Mother's milk is OK, even for the in-between babies

“Stop feeding him milk right away – just to be safe” was not what a new mother wanted to hear. The call came several days after Tamara Caspary gave birth to fraternal twins, a boy and a girl. She and husband David Katz were in the period of wonder and panic, both recovering and figuring out how to care for them. “A nurse called to ask how my son was doing,” says Caspary, a developmental Read more

Focus on mitochondria in schizophrenia research

Despite advances in genomics in recent years, schizophrenia remains one of the most complex challenges of both genetics and neuroscience. The chromosomal abnormality 22q11 deletion syndrome, also known as DiGeorge syndrome, offers a way in, since it is one of the strongest genetic risk factors for schizophrenia. Out of dozens of genes within the 22q11 deletion, several encode proteins found in mitochondria. A team of Emory scientists, led by cell biologist Victor Faundez, recently analyzed Read more

Fetal alcohol cardiac toxicity - in a dish

Alcohol-induced cardiac toxicity is usually studied in animal models; a cell-culture based approach could make it easier to study possible interventions more Read more

sleep disorders

The time Anna stayed up all night

Almost precisely a decade ago, a young Atlanta lawyer named Anna was returning to work, after being treated for an extraordinary sleep disorder. Her story has been told here at Emory and by national media outlets.

Fast forward a decade to Idiopathic Hypersomnia Awareness Week 2018 (September 3-9), organized by Hypersomnolence Australia. What this post deals with is essentially the correction of a date at the tail end of Anna’s story, but one with long-term implications for many people with difficult-to-treat sleep disorders.

In the summer of 2008, Anna Sumner (now Pieschel) was planning on getting back to her life and career. A few years before, she had been diagnosed with a condition with a frustrating name: idiopathic hypersomnia. It means “she sleeps a lot and we don’t know why.”

Neurologist David Rye and nurse practitioner Kathy Parker had treated Anna first with conventional stimulants, which were spectacularly unsatisfactory. See this 2013 Emory Medicine story for details. Parker and Rye eventually landed on something less conventional: flumazenil, an antidote for sedatives that was scarce and difficult to administer. After wrangling with the FDA and with flumazenil’s manufacturer, a longer-term solution came into view. At that time, Anna was unique: the only person taking flumazenil chronically for a sleep disorder.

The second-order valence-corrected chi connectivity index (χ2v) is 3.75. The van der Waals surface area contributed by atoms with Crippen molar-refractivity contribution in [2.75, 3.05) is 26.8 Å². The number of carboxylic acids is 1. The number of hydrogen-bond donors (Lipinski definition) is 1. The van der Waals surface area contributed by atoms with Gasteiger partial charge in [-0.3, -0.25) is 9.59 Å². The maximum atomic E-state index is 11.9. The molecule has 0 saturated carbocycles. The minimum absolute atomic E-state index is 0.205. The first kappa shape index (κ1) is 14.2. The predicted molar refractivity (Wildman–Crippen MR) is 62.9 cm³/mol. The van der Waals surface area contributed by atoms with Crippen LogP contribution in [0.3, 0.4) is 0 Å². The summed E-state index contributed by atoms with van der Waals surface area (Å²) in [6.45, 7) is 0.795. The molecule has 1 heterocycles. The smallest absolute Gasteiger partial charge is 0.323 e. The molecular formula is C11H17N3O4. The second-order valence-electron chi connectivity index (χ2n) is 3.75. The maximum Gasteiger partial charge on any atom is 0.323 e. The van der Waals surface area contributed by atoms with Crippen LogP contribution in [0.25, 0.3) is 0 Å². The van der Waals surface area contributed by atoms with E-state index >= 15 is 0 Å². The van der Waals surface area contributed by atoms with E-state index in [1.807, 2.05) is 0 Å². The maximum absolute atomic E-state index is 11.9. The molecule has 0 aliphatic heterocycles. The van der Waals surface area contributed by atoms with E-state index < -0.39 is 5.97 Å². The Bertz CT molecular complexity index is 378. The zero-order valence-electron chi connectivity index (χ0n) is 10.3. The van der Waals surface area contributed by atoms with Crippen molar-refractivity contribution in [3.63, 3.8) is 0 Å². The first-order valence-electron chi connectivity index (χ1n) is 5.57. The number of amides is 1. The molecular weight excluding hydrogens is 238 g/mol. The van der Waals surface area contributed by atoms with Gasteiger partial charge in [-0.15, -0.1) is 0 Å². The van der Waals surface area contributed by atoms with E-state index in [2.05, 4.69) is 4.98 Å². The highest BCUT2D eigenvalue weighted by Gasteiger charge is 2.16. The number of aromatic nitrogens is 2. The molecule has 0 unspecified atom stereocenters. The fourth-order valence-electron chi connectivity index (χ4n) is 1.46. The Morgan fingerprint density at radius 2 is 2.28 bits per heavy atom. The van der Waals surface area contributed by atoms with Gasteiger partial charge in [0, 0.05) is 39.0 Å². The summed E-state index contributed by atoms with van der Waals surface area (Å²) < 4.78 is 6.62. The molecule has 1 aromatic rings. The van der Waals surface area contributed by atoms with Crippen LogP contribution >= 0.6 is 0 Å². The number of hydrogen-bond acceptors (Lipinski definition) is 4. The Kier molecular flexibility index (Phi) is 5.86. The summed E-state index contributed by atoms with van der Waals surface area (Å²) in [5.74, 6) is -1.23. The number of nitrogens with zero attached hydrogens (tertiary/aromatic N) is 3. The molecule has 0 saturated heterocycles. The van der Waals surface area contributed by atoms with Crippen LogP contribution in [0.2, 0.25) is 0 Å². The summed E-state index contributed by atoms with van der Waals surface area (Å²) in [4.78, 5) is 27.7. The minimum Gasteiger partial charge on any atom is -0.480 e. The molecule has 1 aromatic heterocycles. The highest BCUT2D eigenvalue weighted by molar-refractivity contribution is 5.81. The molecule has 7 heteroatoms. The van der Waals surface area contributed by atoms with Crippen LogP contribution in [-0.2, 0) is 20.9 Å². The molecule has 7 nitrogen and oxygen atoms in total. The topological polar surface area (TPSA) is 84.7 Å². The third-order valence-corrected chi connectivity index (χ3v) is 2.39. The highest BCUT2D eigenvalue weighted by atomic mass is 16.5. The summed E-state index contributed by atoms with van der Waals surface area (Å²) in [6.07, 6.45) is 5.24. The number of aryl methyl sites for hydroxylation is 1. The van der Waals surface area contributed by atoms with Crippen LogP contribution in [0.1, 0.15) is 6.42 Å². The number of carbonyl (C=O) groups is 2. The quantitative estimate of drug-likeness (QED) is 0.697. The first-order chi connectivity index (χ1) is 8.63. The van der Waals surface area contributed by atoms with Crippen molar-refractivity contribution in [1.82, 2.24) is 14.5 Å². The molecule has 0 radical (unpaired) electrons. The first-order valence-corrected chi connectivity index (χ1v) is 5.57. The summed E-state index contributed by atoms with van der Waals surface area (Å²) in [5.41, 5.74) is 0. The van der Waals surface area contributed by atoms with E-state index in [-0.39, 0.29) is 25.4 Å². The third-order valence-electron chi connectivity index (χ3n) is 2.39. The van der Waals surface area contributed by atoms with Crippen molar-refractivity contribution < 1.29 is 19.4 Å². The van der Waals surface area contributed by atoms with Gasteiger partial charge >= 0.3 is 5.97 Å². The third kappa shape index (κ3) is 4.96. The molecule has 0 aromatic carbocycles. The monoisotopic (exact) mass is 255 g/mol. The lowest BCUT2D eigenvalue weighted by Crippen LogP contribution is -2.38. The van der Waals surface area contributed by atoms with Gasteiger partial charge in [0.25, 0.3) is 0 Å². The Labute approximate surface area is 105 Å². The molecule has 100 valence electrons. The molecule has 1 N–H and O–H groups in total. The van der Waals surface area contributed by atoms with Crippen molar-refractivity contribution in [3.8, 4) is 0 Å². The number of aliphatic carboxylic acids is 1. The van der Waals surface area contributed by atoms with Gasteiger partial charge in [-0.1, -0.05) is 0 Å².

Then she developed bronchitis. She lost her voice, which was a problem for someone whose professional role sometimes takes her to court. To treat her bronchitis, Anna’s internist had prescribed the antibiotic clarithromycin, known commercially as Biaxin. After taking it, she developed insomnia and couldn’t sleep for three days. She left frantic messages for neurologist Lynn Marie Trotti, who had become her main sleep specialist.

“This had never happened to me before,” she recalled recently. “I was concerned that it was some bizarre individual reaction to the medication.”

In our original Emory Medicine story, this event was described as taking place in 2010. That date was incorrect.  Read more

Posted on by Quinn Eastman in Neuro Leave a comment

Gabbing about GABA — implications for hypersomnia treatments

Anesthesiologist Paul Garcia and his colleagues are presenting two posters at the Society of Neuroscience meeting this week, whose findings may raise concerns about two non-stimulant drugs Emory sleep specialists have studied for the treatment of hypersomnia: flumazenil and clarithromycin.

For both, the data is in vitro only, so caution is in order and more investigation may be needed.

With flumazenil, Garcia and colleagues found that when neurons are exposed to a low dose for 24 hours, the cells increase expression of some GABA receptor forms.

This could be part of a mechanism for tolerance. I heard some anecdotes describing how flumazenil’s wake-promoting effects wear off over time at the Hypersomnia Foundation conference in July, but it’s not clear how common the phenomenon is.

Flumazenil’s utility in hypersomnia became known after the pioneering experience of Anna Sumner, who has reported being able to use the medicine for years. See this 2013 story in Emory Medicine. Read more

Posted on by Quinn Eastman in Neuro Leave a comment

Hypersomnia update: beyond subject one

It’s not sleep apnea. It’s not narcolepsy. Hypersomnia is a different kind of sleep disorder. There’s even an “apples and oranges” T-shirt (see below) that makes that point.

This weekend, your correspondent attended a patient-organized Living with Hypersomnia conference. One of the main purposes of the conference was to update sufferers and supporters on the state of research at Emory and elsewhere, but there was also a lot of community building — hence the T-shirts.

The story of how sleep took over one young lawyer’s life, and how her life was then transformed by flumazenil, a scarce antidote to sleeping pills she was not taking, has received plenty of attention.

Now an increasing number of people are emerging who have a condition similar to Anna Sumner’s, and several questions need answers. Read more

Posted on by Quinn Eastman in Neuro 6 Comments